This week’s Modern Art Notes Podcast spotlights conceptual photographer Robert Heinecken with Museum of Modern Art curator Eva Respini.
Heinecken was a pioneer in using media to critique media, a practice that Jon Stewart and Stephen Colbert have adapted for a television age. Heinecken rarely took his own photographs, instead using existing images and long-familiar photographic and printing techniques to create new semi-collages made up of multiple images. Heinecken’s work is the subject of "Robert Heinecken: Object Matter," a retrospective at the Museum of Modern Art, New York. The exhibition is in member previews, opens on Saturday, and runs through September 7.
While Heinecken is best-known for his interest in and his critiques of sex in media, he also made a substantial body of work about violence in media, and the ways in which violence and sex were (often unintentionally) juxtaposed to help sell products. Today on MANPodcast.com we’ll be spotlighting Heinecken’s violence-themed work.
This is an untitled, undated off-set lithograph Heinecken made. It features a typical example of Heinecken using one of his ‘favorite’ news images — a Cambodian soldier holding two severed heads — and presenting it in a single image with the sort of news magazine advertisement that would have ‘accompanied’ the photograph. This piece is in the collection of the Center for Creative Photography, Tucson, Ariz.
On the second segment, Museum of Fine Arts Houston Anne Wilkes Tucker discusses Heinecken as a conceptualist. On the occasion of the Museum of Contemporary Art Chicago’s 1999 Heinecken retrospective, Tucker gave a lecture in which she posited that in the future the conceptual nature of Heinecken’s practice would be more valued and more useful to other artists than it was then. Did her prediction come true?
Tucker was most recently a guest on The MAN Podcast to discuss an MFAH exhibition she co-curated titled, “War/Photography: Images of Armed Conflict and Its Aftermath.”
The art world is gearing up for the Whitney Biennial this month, a mammoth exhibition of 103 contemporary artists who in some way communicate the present moment in art. Of the 103 artists chosen, 38 are women. Although that’s only 32%, the reaction t…
“Art is the one place we all turn to for solace. We turn to it constantly, whether you are listening to music, or pop in a film; you want to escape reality, and if you thinking deeply, you want to engage in art in a complex way. Art allows us to navigate the more complicated parts of our lives in a way that is more palpable. We don’t go to the movies just to see a movie; we go for the experience. I’m very interested in the experience. Art has saved my life on a regular basis. I wanted to offer that experience to children, to enlist them, to show them the possibilities that are in the arts, to persuade them to pursue it for both their own personal salvation and for changing the way we are understood.”—Carrie Mae Weems (via tobia)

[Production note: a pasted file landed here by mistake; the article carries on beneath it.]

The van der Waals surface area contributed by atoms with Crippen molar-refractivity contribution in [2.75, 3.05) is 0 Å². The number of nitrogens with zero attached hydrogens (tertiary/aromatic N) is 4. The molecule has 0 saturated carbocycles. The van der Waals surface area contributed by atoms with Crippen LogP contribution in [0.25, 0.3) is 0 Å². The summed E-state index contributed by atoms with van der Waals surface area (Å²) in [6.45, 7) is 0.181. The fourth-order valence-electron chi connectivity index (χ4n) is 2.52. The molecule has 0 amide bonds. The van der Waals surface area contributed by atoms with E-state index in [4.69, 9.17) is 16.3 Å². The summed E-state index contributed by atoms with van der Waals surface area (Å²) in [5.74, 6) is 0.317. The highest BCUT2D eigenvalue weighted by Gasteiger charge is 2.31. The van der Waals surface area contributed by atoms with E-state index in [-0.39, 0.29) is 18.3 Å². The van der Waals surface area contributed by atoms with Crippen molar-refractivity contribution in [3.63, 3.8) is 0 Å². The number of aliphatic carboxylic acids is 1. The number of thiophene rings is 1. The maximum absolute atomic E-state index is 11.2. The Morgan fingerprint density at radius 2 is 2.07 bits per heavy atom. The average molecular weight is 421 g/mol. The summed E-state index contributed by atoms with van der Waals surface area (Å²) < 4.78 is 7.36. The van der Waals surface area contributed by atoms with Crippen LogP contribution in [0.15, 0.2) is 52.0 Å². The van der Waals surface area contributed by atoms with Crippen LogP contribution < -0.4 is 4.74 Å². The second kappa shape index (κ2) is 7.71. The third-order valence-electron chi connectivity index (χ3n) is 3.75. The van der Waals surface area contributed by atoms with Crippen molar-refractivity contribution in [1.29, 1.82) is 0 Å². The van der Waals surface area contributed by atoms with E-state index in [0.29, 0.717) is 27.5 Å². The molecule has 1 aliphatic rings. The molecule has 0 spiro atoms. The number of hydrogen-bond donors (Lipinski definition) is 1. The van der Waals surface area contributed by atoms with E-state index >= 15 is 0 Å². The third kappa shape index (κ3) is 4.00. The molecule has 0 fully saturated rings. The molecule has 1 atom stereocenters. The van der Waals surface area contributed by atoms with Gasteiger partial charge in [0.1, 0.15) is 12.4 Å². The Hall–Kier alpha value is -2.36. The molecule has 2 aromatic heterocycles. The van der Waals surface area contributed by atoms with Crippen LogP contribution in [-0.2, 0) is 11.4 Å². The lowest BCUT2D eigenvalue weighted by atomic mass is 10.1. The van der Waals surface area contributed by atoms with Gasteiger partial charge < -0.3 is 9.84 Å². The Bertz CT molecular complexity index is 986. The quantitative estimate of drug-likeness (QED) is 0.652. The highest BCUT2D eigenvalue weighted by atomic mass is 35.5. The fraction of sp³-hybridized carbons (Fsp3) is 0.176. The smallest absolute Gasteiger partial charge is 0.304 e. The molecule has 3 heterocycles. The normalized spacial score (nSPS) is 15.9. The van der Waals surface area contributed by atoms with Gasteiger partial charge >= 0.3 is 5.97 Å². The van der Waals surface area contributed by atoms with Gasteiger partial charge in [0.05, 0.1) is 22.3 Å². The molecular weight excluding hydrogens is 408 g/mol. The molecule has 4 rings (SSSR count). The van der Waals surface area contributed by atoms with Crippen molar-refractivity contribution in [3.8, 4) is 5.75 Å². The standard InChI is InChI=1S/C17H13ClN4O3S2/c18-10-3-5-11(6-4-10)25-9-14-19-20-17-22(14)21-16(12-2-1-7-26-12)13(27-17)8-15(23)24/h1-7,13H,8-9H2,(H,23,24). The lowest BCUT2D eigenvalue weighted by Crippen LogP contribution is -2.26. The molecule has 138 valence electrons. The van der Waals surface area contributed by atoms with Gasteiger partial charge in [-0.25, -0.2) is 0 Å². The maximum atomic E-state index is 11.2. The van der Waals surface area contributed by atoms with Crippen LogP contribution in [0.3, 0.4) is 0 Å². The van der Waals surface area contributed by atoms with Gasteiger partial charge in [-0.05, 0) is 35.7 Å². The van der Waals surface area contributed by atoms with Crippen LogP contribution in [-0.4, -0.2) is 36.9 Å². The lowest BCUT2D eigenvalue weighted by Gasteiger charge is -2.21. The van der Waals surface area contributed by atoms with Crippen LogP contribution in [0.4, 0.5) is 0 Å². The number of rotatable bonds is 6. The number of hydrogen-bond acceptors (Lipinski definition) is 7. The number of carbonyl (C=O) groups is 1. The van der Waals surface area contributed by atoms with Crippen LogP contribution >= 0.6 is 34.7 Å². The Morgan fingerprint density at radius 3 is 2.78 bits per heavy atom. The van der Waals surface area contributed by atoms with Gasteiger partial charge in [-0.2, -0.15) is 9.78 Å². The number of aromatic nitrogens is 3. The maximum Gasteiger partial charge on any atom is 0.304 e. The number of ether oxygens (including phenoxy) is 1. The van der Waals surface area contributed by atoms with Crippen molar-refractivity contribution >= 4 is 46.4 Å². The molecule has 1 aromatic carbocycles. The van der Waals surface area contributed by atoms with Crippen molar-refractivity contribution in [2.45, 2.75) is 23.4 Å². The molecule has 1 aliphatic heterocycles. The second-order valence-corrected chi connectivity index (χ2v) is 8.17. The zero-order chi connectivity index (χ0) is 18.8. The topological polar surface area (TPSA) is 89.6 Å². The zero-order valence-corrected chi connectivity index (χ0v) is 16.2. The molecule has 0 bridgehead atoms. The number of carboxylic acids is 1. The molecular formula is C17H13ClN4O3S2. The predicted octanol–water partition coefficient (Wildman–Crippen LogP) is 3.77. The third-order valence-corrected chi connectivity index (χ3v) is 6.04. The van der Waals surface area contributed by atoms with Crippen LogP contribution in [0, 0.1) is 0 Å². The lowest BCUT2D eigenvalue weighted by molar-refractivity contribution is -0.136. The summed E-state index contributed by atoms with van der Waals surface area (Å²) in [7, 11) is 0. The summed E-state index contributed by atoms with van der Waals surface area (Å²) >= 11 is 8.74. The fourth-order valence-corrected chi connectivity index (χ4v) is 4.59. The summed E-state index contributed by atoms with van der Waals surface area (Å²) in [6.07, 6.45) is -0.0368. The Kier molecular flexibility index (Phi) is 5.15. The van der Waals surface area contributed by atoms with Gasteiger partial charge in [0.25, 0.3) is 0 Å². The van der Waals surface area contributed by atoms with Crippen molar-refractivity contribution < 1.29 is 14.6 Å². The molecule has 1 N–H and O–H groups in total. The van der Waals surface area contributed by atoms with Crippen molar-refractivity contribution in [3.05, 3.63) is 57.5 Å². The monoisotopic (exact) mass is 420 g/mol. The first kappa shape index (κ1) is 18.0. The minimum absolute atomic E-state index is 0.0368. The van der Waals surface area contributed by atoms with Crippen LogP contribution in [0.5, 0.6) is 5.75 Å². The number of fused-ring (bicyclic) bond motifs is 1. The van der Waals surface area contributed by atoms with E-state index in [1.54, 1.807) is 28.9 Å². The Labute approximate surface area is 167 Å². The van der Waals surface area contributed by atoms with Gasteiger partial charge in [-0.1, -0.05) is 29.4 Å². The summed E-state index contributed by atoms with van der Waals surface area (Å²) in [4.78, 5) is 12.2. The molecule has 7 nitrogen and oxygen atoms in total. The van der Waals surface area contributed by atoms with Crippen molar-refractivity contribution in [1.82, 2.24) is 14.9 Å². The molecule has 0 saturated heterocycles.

Jemima Kirke of TV show Girls discusses how women have always made art, even if they’ve been absent from the history books (and gallery walls)
The narration is overly simplistic, to be sure, but still some good thoughts here. Especially enjoyed the Margaret Harrison interview—more of that, please!
(This reminds me of one of my all time pet peeves: the construction “women artists”. Or “women doctors”. Or “women” anything, really. I know it’s generally accepted, but would we ever say “men artists”? Shouldn’t it be “female artists”? Or “women who are artists”? Or “artists who identify as women”? Does this bother anyone else?)
Yesterday Indianapolis Monthly tweeted a link to an article about The Art Assignment that appears in their January issue in which they referred to me as “@realjohngreen’s wife.” It ruffled a few feathers, with some reminding @IndyMonthly of my twitter handle (@SWUSUG) and others voicing the preference that I be referred to independent of my husband’s online accomplishments.